Does this mean more people wrote in responses instead or that fewer people identify as both female and male? We have no way to tell. Part of its role is to monitor and advocate for the protected characteristics covered by the Equality Act It was important to have a standardised question or set of questions that had been used in major national surveys, in order to provide an existing baseline for future Equality Duty monitoring questions to be analysed against.
They reviewed, trialled and sought feedback on questions in order to ensure this. The set of questions that were ultimately selected are as follows:. Q1 At birth, were you described as…. Q2 Which of the following describes how you think of yourself?
Q3 Have you gone through any part of a process including thoughts or actions to change from the sex you were described as at birth to the gender you identify with, or do you intend to?
This could include changing your name, wearing different clothes, taking hormones or having gender reassignment surgery. Q4 Continuing to think about these examples, which of the following options best applies to you? I would instead recommend making it clear that questions are asking for identity and not for body configuration or legal status.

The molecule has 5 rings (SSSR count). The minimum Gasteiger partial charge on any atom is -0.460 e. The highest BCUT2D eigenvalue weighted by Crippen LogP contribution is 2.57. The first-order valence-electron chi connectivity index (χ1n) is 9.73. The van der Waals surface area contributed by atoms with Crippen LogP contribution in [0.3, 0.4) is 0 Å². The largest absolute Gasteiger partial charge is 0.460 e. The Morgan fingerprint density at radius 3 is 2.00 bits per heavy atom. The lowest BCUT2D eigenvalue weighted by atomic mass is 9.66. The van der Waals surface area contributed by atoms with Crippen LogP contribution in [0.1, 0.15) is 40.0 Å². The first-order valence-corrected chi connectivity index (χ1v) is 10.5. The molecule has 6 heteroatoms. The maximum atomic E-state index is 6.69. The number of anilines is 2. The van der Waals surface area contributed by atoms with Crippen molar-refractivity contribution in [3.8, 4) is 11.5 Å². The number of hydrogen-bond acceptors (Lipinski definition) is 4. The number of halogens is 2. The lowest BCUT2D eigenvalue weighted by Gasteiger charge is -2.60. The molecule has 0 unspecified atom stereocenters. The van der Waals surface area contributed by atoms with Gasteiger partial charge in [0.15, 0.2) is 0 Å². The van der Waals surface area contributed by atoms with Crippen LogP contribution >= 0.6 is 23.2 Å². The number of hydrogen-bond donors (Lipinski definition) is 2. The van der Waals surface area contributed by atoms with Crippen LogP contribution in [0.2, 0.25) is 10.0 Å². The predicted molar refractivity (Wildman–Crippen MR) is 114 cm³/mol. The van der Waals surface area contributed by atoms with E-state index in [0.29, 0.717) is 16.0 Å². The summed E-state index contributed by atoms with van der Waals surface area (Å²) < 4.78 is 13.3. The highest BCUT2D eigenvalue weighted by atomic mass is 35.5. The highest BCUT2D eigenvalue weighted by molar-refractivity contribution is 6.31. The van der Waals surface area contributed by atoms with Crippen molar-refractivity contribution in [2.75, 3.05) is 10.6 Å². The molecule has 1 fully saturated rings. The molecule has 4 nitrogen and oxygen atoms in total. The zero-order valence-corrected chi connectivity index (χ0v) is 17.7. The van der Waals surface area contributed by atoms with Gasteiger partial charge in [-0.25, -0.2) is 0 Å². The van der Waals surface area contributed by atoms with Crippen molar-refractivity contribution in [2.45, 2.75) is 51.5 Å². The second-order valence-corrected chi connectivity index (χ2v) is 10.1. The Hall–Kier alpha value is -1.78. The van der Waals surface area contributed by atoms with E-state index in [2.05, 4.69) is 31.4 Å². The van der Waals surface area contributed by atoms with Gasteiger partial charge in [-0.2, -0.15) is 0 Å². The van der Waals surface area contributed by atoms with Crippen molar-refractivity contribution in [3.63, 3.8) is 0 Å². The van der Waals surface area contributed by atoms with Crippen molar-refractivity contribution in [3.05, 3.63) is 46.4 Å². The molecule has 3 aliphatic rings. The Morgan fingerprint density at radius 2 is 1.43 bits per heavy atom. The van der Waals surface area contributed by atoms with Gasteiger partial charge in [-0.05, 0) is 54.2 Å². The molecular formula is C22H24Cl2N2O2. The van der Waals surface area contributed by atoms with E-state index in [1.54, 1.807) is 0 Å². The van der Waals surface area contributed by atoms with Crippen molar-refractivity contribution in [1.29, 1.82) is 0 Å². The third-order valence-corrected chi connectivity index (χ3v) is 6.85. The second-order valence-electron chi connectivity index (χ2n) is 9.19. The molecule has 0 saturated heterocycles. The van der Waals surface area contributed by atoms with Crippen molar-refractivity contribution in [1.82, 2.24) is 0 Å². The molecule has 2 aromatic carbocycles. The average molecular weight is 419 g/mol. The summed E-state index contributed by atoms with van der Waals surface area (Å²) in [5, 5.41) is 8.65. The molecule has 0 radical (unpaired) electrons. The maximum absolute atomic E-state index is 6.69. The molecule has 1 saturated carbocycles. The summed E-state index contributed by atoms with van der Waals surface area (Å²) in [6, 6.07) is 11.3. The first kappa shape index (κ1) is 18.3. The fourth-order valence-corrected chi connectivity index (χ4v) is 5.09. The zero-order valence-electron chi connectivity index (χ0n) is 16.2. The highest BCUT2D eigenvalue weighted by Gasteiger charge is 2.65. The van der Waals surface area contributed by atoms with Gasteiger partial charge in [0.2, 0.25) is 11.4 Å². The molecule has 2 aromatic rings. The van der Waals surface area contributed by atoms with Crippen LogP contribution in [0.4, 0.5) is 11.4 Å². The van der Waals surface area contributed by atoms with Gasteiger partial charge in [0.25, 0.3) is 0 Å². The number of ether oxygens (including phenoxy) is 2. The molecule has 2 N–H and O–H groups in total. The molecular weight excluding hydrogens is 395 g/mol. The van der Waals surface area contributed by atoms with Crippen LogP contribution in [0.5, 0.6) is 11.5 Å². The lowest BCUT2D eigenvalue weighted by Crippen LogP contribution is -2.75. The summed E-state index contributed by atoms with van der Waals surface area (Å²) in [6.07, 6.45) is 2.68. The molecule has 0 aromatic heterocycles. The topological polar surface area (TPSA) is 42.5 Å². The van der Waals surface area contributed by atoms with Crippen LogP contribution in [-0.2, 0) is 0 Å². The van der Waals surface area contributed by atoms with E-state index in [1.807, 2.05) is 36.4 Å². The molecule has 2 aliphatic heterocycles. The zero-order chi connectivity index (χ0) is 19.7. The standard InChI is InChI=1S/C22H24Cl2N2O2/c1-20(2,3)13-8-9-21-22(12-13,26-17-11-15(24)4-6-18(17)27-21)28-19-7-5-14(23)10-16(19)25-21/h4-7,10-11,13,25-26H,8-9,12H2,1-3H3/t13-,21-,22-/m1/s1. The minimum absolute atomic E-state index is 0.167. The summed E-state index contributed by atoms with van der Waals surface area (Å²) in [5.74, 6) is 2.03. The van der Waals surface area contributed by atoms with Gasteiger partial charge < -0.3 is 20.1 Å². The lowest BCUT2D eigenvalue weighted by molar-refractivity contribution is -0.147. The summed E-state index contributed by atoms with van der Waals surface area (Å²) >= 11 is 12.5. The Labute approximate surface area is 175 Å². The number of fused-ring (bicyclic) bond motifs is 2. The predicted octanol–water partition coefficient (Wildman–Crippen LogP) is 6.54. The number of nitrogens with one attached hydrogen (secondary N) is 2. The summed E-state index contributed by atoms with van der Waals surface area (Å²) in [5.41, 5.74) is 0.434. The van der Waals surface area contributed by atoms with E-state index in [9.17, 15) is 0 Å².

In , these questions were used in a major national self-completion survey, performed online. In total 10, responses were recorded for this research, after a drop-out rate of only 0.
Respondents were sampled so as to be representative of the UK population. This accounts for 0. These are varied and include: A breakdown of the other questions was provided allowing question 2 to be compared to questions 1 and 3 extracted from the full Annex B breakdown, with added totals:.